Although the shielding guidance was not a direct instruction, it was taken as such by many – who literally stayed indoors until new advice that they could go for a walk was given in June. As we live in a place with fields at the back, I did go out walking every day in the quietest lanes where we encountered very few people but saw no friends or other family until there was a relaxation of this advice in August. For 2 months, with extreme caution we saw selected friends and family. The first time I saw Emily, our beloved daughter, again, I am not ashamed to say that I wept. But as her partner is a hospital doctor we haven’t had a hug for a year. And then in September infections started to go up, and up again and by December we were being advised to shield again, with recent confirmation that this advice continues until March 31st.

What about kidney care? Through our surveys and directly, people told us about the disruption to kidney care (more than 7 out of 10 said their care was disrupted) and of the anxiety this caused. The transplant service was mainly though not completely suspended twice with living donation especially hard-hit. And many were worried about going into hospitals where we knew COVID was endemic. As for me, I had 2 kidney check ups over the year, where normally I would have had 4. I tried very hard to get blood tests locally rather than go into London, and have my results reviewed by my specialists; I don’t want to bore you with the technical difficulties. Suffice to say, I am changing my primary care doctor who told me that they had no responsibility to look after my transplant and would not pay for a simple blood test. I noted lots of other transplant units moving to the model of local blood tests and remote consultations either by phone or video call. Don’t get me wrong, face to face appointments will always have their place but this approach has to be the way forward. It’s greener and it keeps waiting rooms free for those who do need to be reviewed in person, BUT it does need to be reviewed around the person receiving care and their safety and not the convenience of the administrator or IT system.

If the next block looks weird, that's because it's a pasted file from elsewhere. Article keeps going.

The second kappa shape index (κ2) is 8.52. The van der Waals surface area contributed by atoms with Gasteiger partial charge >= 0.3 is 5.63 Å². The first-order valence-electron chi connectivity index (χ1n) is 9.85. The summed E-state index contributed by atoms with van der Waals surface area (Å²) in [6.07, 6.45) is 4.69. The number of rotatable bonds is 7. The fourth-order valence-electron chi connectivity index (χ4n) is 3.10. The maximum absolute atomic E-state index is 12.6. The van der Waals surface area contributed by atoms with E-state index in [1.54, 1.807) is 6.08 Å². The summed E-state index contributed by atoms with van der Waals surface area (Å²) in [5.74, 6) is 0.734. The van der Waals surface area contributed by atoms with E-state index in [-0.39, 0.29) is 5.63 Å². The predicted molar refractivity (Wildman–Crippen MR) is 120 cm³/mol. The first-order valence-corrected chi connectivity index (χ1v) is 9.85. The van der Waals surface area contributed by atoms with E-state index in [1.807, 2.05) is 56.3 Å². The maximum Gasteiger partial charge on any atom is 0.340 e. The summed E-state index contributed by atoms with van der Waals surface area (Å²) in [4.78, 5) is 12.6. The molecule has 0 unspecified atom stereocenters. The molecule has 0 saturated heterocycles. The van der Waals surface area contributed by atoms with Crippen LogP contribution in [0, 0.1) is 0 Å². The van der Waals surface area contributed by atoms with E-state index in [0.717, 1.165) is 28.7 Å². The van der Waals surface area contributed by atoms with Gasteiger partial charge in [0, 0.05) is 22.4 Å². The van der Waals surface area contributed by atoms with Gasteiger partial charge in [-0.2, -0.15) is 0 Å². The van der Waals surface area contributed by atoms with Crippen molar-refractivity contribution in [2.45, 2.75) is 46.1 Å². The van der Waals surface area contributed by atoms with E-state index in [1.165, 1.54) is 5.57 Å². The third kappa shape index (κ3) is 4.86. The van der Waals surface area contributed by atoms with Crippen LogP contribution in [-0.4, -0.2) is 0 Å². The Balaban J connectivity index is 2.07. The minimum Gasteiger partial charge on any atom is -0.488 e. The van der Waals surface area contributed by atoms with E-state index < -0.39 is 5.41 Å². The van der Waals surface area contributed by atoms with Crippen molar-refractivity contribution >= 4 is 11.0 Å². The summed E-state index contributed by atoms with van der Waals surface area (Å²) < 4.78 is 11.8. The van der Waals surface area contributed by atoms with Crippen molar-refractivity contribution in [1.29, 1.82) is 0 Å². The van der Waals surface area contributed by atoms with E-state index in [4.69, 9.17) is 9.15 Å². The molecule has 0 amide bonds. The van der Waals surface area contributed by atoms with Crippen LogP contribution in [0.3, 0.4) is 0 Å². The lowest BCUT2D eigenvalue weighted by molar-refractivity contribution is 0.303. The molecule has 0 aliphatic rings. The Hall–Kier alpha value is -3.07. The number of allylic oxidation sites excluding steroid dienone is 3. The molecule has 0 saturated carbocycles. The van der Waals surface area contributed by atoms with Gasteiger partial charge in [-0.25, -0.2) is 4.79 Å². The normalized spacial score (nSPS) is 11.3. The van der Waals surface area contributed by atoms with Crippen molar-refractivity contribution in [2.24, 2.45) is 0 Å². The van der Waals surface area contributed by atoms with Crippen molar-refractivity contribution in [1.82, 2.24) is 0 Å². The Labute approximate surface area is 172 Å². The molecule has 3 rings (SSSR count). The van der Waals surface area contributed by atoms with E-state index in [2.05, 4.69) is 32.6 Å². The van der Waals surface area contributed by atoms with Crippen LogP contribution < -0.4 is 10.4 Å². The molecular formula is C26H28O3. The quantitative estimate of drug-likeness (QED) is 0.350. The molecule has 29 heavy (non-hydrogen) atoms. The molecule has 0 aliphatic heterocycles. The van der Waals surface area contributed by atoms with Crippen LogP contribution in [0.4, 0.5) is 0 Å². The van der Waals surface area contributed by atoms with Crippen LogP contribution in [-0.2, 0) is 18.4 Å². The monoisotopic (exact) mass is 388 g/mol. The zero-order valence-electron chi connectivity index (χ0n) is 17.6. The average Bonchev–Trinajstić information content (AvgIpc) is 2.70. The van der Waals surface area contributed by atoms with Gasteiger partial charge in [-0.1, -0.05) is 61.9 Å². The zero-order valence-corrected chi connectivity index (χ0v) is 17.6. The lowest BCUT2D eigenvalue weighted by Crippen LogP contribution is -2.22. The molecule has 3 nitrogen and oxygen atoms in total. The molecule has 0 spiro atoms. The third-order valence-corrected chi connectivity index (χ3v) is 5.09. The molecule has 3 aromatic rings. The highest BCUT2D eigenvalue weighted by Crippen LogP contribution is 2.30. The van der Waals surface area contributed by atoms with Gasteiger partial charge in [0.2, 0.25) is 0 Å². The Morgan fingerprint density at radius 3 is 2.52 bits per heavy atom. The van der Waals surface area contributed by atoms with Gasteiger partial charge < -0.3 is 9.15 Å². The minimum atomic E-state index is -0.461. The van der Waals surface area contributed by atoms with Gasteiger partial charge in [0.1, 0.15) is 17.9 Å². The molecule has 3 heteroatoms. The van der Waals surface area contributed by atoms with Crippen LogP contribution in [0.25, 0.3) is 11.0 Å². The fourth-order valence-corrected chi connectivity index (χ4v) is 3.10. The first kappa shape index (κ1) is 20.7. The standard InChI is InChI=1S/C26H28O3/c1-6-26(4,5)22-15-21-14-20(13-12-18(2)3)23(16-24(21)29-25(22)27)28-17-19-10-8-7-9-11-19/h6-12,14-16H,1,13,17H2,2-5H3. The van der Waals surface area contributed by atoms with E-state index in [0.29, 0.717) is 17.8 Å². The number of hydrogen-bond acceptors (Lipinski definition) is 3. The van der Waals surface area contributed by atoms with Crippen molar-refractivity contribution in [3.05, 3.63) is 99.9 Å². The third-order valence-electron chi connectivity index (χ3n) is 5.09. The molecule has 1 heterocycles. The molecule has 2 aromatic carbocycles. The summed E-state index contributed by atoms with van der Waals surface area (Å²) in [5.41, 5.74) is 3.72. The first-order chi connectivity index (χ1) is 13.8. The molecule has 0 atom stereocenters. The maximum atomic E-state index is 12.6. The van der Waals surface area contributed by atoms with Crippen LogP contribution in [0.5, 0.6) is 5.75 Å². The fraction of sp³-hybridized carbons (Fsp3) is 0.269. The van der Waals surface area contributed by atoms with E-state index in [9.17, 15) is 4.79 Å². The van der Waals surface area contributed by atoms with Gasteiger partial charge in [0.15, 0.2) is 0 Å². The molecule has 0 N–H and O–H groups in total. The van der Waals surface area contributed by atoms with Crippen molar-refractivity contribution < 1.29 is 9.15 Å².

For me, the darkest time has been the December/January period, but the best thing that’s happened is of course the coming of vaccines. With UK medical colleagues, we put in a lot of work for people with kidney disease to get access to them and also to help to answer the many questions people have. At the charity we have run 3 COVID-19 vaccination webinars so far,  By mid-February most of the clinically extremely vulnerable people in the UK with kidney disease have been offered a vaccine – this article from our staff team gives a great overview of our experiences. I could not wait to have mine on 23rd January, and am looking forward to a 2nd dose in April with a slow and cautious re-opening.

I’d like to ask everyone who reads this to think about:

  • Using every interaction with your patients to check in with how they are feeling and not just how their kidney is.
  • Getting as many of your patients vaccinated as possible.
  • Signposting them to good, understandable information and education.
  • (Re)building confidence.
  • Harnessing tech so it’s patient-centred.

And to all our healthcare teams a huge thank you as we know you have been through hell, and it’s not over… yet.

In memory of everyone who didn’t make it.

– Guest Post written by Fiona Loud @FionaCLoud


As with all content on the AJKD Blog, the opinions expressed are those of the author of each post, and are not necessarily shared or endorsed by the AJKD Blog, AJKD, the National Kidney Foundation, Elsevier, or any other entity unless explicitly stated.